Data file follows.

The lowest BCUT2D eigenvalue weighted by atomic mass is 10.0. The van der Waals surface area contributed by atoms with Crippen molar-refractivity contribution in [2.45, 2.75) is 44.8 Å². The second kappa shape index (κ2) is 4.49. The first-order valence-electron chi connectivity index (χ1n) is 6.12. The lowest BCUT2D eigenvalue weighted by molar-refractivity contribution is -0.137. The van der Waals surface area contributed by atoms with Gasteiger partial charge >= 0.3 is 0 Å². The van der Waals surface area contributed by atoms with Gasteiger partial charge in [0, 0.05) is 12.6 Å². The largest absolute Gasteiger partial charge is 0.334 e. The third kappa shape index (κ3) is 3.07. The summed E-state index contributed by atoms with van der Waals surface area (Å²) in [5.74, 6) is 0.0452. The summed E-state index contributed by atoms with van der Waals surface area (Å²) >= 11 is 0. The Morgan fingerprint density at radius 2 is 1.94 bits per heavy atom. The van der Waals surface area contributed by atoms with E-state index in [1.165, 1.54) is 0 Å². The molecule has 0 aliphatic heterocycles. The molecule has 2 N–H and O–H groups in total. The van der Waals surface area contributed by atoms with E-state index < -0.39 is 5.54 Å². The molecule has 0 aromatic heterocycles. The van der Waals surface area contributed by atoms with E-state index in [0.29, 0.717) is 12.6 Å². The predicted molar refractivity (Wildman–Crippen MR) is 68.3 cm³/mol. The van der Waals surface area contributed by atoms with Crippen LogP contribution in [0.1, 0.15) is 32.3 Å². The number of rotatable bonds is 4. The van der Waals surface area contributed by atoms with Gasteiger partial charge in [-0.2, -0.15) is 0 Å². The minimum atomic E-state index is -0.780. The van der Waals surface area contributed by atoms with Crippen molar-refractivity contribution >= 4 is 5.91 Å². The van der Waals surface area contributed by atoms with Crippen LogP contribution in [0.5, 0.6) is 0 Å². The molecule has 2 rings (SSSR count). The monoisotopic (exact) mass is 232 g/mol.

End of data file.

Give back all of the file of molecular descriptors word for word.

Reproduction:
The lowest BCUT2D eigenvalue weighted by atomic mass is 10.0. The van der Waals surface area contributed by atoms with Crippen molar-refractivity contribution in [2.45, 2.75) is 44.8 Å². The second kappa shape index (κ2) is 4.49. The first-order valence-electron chi connectivity index (χ1n) is 6.12. The lowest BCUT2D eigenvalue weighted by molar-refractivity contribution is -0.137. The van der Waals surface area contributed by atoms with Gasteiger partial charge >= 0.3 is 0 Å². The van der Waals surface area contributed by atoms with Gasteiger partial charge in [0, 0.05) is 12.6 Å². The largest absolute Gasteiger partial charge is 0.334 e. The third kappa shape index (κ3) is 3.07. The summed E-state index contributed by atoms with van der Waals surface area (Å²) in [5.74, 6) is 0.0452. The summed E-state index contributed by atoms with van der Waals surface area (Å²) >= 11 is 0. The Morgan fingerprint density at radius 2 is 1.94 bits per heavy atom. The van der Waals surface area contributed by atoms with E-state index in [1.165, 1.54) is 0 Å². The molecule has 0 aliphatic heterocycles. The molecule has 2 N–H and O–H groups in total. The van der Waals surface area contributed by atoms with E-state index < -0.39 is 5.54 Å². The molecule has 0 aromatic heterocycles. The van der Waals surface area contributed by atoms with E-state index in [0.29, 0.717) is 12.6 Å². The predicted molar refractivity (Wildman–Crippen MR) is 68.3 cm³/mol. The van der Waals surface area contributed by atoms with Crippen LogP contribution in [0.1, 0.15) is 32.3 Å². The number of rotatable bonds is 4. The van der Waals surface area contributed by atoms with Gasteiger partial charge in [-0.2, -0.15) is 0 Å². The minimum atomic E-state index is -0.780. The van der Waals surface area contributed by atoms with Crippen molar-refractivity contribution >= 4 is 5.91 Å². The van der Waals surface area contributed by atoms with Crippen LogP contribution in [0.5, 0.6) is 0 Å². The molecule has 2 rings (SSSR count). The monoisotopic (exact) mass is 232 g/mol.